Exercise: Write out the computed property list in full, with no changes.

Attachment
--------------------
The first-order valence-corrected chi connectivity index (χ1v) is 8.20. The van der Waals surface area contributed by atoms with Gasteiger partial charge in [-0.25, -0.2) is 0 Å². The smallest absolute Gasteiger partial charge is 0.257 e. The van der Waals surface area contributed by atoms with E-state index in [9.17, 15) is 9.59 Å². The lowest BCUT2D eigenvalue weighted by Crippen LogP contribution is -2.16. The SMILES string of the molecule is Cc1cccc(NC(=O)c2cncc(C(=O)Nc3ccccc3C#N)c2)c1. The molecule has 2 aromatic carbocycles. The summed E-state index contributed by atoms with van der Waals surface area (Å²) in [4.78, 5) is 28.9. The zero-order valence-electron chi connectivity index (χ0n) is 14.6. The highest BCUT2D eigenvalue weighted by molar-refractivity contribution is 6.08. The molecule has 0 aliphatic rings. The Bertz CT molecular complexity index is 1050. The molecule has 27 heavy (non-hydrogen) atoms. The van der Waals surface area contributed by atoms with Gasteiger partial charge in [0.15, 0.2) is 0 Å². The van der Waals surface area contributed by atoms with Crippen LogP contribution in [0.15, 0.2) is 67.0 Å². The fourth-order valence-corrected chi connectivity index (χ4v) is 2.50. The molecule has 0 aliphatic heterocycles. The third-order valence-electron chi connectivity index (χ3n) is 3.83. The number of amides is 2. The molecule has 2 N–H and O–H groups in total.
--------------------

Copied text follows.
The first-order valence-corrected chi connectivity index (χ1v) is 8.20. The van der Waals surface area contributed by atoms with Gasteiger partial charge in [-0.25, -0.2) is 0 Å². The smallest absolute Gasteiger partial charge is 0.257 e. The van der Waals surface area contributed by atoms with E-state index in [9.17, 15) is 9.59 Å². The lowest BCUT2D eigenvalue weighted by Crippen LogP contribution is -2.16. The SMILES string of the molecule is Cc1cccc(NC(=O)c2cncc(C(=O)Nc3ccccc3C#N)c2)c1. The molecule has 2 aromatic carbocycles. The summed E-state index contributed by atoms with van der Waals surface area (Å²) in [4.78, 5) is 28.9. The zero-order valence-electron chi connectivity index (χ0n) is 14.6. The highest BCUT2D eigenvalue weighted by molar-refractivity contribution is 6.08. The molecule has 0 aliphatic rings. The Bertz CT molecular complexity index is 1050. The molecule has 27 heavy (non-hydrogen) atoms. The van der Waals surface area contributed by atoms with Gasteiger partial charge in [0.15, 0.2) is 0 Å². The van der Waals surface area contributed by atoms with Crippen LogP contribution in [0.15, 0.2) is 67.0 Å². The fourth-order valence-corrected chi connectivity index (χ4v) is 2.50. The molecule has 0 aliphatic heterocycles. The third-order valence-electron chi connectivity index (χ3n) is 3.83. The number of amides is 2. The molecule has 2 N–H and O–H groups in total.